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Art students and instructor Kathy Kelly welcomed a new artist in residence to ICJA for second semester. Michelle Friedman (’75), together with fellow potter and friend, Betsey Fiddler, are helping to launch a new pottery unit for advanced art students. Teaching pottery as part of the art curriculum has been a goal of Ms. Kelly’s since moving into the new ICJA building. We purchased a kiln and pottery wheels in recent years, and acquired clay, thanks to several donors, including Friedman.

Both Fiddler and Friedman learned pottery together at the Evanston Art Center 12 years ago. Most astounding is that Friedman has been visually impaired all her life and lost all her vision about 25 years ago. Being blind has never stopped Friedman from what she wanted, including learning pottery. Friedman described what it’s like to create pottery while blind in an article on Make It Better:

When asked how she would describe the process of making her ceramics without the ability to see them, Friedman says she feels very in control until it’s time for her pieces to be glazed.

“In making my pieces I can feel what’s happening and I can create an image in my head what’s happening with the piece itself,” she says. “In the process of glazing it I lose control.”

The glazing part of the ceramics process is when the artist must choose the piece’s specific colors, dipping them into certain buckets of glaze, brushing them or sponging them for certain amounts of time.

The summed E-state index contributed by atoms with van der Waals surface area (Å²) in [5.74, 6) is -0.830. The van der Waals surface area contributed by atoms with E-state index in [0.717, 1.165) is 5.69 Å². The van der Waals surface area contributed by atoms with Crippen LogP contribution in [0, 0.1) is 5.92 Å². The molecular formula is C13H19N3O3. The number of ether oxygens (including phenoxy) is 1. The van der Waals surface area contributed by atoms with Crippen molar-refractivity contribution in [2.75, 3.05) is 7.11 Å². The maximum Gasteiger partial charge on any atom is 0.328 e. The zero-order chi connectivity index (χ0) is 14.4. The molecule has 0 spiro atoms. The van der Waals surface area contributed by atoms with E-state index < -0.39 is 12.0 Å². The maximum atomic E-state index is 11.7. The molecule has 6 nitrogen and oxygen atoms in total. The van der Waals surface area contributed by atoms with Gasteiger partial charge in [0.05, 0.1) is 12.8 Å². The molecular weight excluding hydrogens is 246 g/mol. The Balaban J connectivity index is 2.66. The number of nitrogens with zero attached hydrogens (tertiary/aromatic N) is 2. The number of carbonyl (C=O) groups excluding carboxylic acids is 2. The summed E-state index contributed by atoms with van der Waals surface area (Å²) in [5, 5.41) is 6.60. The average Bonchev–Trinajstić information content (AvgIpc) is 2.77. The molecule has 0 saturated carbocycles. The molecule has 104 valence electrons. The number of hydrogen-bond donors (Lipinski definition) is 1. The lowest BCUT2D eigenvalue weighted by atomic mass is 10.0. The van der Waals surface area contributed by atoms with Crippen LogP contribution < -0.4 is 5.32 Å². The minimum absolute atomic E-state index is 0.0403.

In addition to teaching the pottery class, Friedman has been ICJA board president, a lay leader, a past parent and has spoken to students numerous times about being blind. In 2013, she wrote a children’s book about being blind, Close Your Eyes, which she discusses to create disability awareness.

For the first lesson on Feb. 5, the students learned the basics of throwing on the electric wheels. Ms. Kelly says, “It was fast and furious as the students created their first pieces.”

Senior Oriya Falk say, “I always wanted to learn to use a pottery, but I had never gotten the chance to do so before yesterday. It was exciting to begin to learn. I found that the technique was more difficult than I expected, but I understand that making pottery is a skill that is built through commitment and a lot of trial and error. It was interesting to hear Michelle’s perspective as she explained how to work the clay mostly in terms of how it feels as opposed to how the clay looks. I think I would have otherwise focused more on the visual aspect.”

Art students look forward to learning this new skill and showcasing their work.

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